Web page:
Expectations and perceived roles of the female musician among the Isukha
Bullindah, Jacqueline Zinale
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Studies carried out in various countries on music and gender portray women as people whose music making activists are dictated by their role and status in their various communities, among other factors. For example, women's dance styles have been perceived by scholars to reflect their sex roles. Campbell and Eastman (1984) for instance sat that among the Swahili of Kenya, women are taught dancing styles, which involve hip rotations, a reflection of their sex role. This study examined the implications of gender upon music composition and performance among the Isukha people, a sub-tribe of the Luhyia community of Western Kenya. It addressed explicitly, two central questions. First, to what degree does the Isukha community's gender ideology and resulting gender related behaviours affects its musical thought and practice? And second, how does music function in the Isukha community to reflect or affect people's attitudes towards women musicians. The study, in the long run, outlined the role played by women in music and articulated their values in music making. In the endeavor to achieve the above, a descriptive research design was adopted. Questionnaires, interview schedules, and observation schedules were used as research tools to get people's views, expectations and attitudes towards female musicians in the Isukha community. This resulted in a number of factors, which both directly and indirectly affect these women's music making activities. These, as shown in the study are a reflection of the society's perception of these women, both just as women and as women musicians. Their place in the society, their role and value in music making is also articulated.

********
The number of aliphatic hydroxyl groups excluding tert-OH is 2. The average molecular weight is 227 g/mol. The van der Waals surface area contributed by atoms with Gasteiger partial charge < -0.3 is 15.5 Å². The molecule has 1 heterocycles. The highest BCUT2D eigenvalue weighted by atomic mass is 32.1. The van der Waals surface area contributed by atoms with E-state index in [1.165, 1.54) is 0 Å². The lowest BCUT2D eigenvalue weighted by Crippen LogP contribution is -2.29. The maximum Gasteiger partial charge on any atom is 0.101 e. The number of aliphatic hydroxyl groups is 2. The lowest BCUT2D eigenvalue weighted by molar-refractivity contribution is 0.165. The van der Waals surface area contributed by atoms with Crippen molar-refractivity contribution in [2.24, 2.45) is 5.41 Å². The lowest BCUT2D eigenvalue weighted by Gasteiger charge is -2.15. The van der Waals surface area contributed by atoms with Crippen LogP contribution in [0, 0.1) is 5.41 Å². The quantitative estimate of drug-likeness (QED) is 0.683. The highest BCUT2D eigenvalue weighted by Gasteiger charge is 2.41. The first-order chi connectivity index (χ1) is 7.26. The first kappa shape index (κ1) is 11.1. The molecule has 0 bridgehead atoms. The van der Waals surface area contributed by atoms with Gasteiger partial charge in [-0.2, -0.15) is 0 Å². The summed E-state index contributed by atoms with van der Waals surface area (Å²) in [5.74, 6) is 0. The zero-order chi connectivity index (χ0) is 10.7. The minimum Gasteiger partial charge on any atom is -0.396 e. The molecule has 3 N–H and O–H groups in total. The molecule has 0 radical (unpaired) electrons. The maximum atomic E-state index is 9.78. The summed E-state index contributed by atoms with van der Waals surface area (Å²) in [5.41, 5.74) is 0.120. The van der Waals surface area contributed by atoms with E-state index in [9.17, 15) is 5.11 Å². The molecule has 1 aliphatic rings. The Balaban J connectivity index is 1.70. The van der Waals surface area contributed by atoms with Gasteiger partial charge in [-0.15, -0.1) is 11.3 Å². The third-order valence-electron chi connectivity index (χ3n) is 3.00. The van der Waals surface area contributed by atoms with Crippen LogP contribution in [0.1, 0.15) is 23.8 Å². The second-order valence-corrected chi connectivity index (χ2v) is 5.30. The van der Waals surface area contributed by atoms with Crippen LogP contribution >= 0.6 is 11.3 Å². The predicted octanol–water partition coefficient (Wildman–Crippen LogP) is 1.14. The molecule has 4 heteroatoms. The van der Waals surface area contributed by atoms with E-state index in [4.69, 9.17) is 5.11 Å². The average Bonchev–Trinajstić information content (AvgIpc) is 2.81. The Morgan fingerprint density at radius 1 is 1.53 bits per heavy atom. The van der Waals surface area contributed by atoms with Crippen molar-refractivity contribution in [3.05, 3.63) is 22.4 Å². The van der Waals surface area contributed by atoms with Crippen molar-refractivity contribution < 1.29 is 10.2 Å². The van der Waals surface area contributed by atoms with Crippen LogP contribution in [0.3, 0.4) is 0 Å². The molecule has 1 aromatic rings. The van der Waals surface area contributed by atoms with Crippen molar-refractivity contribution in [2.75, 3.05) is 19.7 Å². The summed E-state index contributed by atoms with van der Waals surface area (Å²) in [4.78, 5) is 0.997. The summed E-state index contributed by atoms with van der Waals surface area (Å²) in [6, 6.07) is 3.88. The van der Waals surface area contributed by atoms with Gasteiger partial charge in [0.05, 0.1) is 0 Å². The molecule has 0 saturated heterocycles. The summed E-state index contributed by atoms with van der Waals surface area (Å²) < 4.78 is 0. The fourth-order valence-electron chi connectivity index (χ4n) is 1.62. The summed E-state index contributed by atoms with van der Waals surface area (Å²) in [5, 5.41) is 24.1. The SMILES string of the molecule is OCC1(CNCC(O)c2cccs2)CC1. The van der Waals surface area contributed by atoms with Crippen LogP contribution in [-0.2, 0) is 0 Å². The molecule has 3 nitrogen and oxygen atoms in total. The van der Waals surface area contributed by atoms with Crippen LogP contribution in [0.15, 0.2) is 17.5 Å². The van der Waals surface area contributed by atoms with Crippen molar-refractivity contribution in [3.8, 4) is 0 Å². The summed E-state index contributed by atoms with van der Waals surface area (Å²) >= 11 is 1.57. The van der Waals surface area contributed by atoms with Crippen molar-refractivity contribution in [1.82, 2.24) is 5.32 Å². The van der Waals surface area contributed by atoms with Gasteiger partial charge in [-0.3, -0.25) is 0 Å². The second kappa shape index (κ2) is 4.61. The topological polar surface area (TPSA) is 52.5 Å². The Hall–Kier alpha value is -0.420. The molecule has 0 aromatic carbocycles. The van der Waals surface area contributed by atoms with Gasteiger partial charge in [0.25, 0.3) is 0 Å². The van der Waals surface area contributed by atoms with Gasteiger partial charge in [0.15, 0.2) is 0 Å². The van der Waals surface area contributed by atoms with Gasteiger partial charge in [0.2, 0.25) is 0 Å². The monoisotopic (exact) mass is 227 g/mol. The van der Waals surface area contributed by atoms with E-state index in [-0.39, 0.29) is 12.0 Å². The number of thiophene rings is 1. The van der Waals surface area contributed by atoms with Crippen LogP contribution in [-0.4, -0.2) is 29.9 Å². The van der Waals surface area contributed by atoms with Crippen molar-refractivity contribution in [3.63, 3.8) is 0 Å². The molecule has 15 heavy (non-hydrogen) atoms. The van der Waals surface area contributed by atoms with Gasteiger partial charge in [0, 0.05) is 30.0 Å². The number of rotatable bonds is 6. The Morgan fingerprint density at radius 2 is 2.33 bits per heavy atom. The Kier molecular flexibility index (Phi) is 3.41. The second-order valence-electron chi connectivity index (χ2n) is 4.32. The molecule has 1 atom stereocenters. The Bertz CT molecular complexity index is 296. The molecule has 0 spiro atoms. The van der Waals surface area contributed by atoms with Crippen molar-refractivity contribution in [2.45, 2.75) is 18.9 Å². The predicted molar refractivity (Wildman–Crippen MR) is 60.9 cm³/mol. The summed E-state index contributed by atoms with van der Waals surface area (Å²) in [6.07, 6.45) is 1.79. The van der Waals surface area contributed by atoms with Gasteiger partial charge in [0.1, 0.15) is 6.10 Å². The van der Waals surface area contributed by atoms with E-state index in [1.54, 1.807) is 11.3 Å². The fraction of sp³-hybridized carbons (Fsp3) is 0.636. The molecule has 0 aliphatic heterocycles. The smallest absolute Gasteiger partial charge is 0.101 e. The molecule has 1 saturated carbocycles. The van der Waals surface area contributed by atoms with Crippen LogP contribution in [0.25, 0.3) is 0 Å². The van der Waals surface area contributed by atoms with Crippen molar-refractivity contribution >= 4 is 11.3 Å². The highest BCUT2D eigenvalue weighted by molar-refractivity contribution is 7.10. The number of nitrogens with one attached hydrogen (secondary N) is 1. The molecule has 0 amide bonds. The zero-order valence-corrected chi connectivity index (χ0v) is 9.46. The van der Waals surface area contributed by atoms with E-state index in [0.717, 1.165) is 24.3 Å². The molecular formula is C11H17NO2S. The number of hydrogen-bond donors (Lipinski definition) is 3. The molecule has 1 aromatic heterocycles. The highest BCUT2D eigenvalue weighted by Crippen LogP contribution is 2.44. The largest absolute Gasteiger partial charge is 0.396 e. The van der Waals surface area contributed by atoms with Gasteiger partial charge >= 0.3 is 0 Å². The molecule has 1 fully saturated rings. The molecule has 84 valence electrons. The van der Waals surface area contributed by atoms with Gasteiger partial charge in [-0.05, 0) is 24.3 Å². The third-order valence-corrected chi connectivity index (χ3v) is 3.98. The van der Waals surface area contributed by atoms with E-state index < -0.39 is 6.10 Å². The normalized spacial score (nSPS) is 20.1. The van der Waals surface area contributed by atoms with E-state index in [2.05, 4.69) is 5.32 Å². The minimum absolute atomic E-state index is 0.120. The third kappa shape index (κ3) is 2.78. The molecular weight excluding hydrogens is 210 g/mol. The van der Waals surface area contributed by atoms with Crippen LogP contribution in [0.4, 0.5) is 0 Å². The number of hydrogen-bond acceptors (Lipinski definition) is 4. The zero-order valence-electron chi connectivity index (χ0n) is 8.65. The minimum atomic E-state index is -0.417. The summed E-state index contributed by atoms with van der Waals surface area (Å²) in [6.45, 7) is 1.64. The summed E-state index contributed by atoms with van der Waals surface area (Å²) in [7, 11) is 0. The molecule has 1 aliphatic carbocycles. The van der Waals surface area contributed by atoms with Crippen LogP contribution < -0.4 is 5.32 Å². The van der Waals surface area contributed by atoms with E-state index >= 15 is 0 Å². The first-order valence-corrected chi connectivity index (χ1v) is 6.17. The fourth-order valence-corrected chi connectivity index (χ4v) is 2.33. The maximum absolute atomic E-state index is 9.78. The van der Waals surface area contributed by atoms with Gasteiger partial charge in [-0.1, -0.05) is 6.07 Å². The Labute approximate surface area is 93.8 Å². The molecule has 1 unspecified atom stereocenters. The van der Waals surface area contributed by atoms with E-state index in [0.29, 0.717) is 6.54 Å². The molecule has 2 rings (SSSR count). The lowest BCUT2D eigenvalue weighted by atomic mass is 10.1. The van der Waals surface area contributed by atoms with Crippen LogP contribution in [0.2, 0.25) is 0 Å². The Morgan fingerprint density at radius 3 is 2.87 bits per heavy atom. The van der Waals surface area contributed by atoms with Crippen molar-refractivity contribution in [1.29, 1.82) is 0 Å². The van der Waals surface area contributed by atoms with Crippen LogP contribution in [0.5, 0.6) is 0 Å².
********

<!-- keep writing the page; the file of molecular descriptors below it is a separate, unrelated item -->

- MST-Music